- In-the-ear (ITE) hearing aids fit completely inside the outer ear and are used for mild to severe hearing loss. The case holding the electronic components is made of hard plastic. Some ITE aids may have certain added features installed, such as a telecoil. A telecoil is a small magnetic coil that allows users to receive sound through the circuitry of the hearing aid, rather than through its microphone. This makes it easier to hear conversations over the telephone. A telecoil also helps people hear in public facilities that have installed special sound systems, called induction loop systems. Induction loop systems can be found in many churches, schools, airports, and auditoriums. ITE aids usually are not worn by young children because the casings need to be replaced often as the ear grows.
- Canal hearing aids fit into the ear canal and are available in two styles. The in-the-canal (ITC) hearing aid is made to fit the size and shape of a person’s ear canal. A completely-in-canal (CIC) hearing aid is nearly hidden in the ear canal. Both types are used for mild to moderately severe hearing loss. Because they are small, canal aids may be difficult for a person to adjust and remove. In addition, canal aids have less space available for batteries and additional devices, such as a telecoil. They usually are not recommended for young children or for people with severe to profound hearing loss because their reduced size limits their power and volume.
Hearing Aid Maintenance
What type of maintenance should I perform on my hearing aids to make them last?
Hearing aids should be cared for on a regular basis by keeping storage conditions optimal and cleaning them regularly. Aside from regular clean and checks by your audiologist, your hearing aids should be cleaned using a soft cleaning brush and disinfecting spray on a soft, lint-free cloth every day. A dehumidifying storage unit is recommended for safe keeping when they’re not in use, and will help prevent moisture damage. The dehumidifying unit will remove humidity and dry out sticky wax, making it easier to clean off of your hearing technology as well.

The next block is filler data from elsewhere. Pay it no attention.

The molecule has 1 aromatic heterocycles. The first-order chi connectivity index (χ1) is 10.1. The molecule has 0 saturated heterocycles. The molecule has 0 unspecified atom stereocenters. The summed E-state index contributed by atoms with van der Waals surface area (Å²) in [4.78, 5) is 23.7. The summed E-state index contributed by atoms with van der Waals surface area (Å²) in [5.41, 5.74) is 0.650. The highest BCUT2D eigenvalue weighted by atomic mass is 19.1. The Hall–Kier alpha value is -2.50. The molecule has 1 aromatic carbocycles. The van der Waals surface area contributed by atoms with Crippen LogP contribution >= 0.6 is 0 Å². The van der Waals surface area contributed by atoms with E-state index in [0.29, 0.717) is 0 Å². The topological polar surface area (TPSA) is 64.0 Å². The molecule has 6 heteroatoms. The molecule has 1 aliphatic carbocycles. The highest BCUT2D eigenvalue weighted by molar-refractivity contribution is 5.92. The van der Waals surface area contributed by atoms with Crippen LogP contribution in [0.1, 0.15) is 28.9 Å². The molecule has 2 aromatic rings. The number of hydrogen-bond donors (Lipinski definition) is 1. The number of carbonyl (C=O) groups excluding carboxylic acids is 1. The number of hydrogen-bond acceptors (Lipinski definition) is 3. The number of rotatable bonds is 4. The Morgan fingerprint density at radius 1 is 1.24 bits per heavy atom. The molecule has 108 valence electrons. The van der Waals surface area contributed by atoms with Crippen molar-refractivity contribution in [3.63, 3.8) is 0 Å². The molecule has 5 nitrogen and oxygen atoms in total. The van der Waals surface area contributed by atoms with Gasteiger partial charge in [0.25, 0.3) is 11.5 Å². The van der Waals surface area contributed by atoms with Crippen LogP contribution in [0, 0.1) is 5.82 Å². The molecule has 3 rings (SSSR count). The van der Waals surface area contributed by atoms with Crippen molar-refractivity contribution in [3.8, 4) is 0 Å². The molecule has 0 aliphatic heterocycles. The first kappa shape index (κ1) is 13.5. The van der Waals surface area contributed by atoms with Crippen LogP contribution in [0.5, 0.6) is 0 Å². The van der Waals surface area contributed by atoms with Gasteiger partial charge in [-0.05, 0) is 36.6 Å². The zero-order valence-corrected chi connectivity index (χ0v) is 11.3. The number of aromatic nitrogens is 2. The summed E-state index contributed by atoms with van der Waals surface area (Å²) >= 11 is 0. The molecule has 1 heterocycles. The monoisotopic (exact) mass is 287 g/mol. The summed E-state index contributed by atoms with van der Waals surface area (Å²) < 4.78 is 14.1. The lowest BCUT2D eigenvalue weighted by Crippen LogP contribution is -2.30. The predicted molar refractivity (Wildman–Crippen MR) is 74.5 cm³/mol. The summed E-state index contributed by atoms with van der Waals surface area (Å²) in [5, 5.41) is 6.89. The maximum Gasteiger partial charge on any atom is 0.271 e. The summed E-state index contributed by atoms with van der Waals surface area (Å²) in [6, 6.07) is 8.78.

Can I sleep with my hearing aids in place?
Sleeping with hearing aids in place is usually a matter of comfort. While it may help some individuals hear their morning alarms a little better, there’s also a possibility that the units may fall out during sleep. Additionally, the pressure of your ear on the pillow can put pressure on the device on your ear and create some very sore, tender spots in and around your ear. These can be very painful.
The other question is whether sleeping while your devices are activated is a good use of battery life. A majority of people with hearing loss can still hear alerting alarms from a fire alarm or loud alarm clock, because while you may have lost the ability to hear soft sounds without assistance, loud sounds will frequently still be loud to you. If you find you cannot hear your alarm clock, there are relatively inexpensive alarm clocks available designed for people with hearing problems that may be a better solution than sleeping in your hearing aids.
Can hearing aids get wet?
While many devices are built with the conditions of the ear canal in mind, units are typically not labeled as anything more than “moisture resistant.” This means that the units are not waterproof and probably won’t be protected against submersion (swimming, showering, or dropping them into water), but they will be protected from light moisture exposure.
What should I do if my hearing aids get wet?
Switch off your hearing aid immediately, remove the battery from the device, and dry the battery and hearing aid meticulously with a cloth. If you own a dehumidifier, place your devices in the dehumidifier and turn it on for about 24 hours, or three to four drying cycles. If you don’t own a dehumidifier, you should bring your devices to your audiologist and ask them to run it through their dehumidifying system and check the function of the devices to ensure they are still working properly.
How do I clean my hearing aids?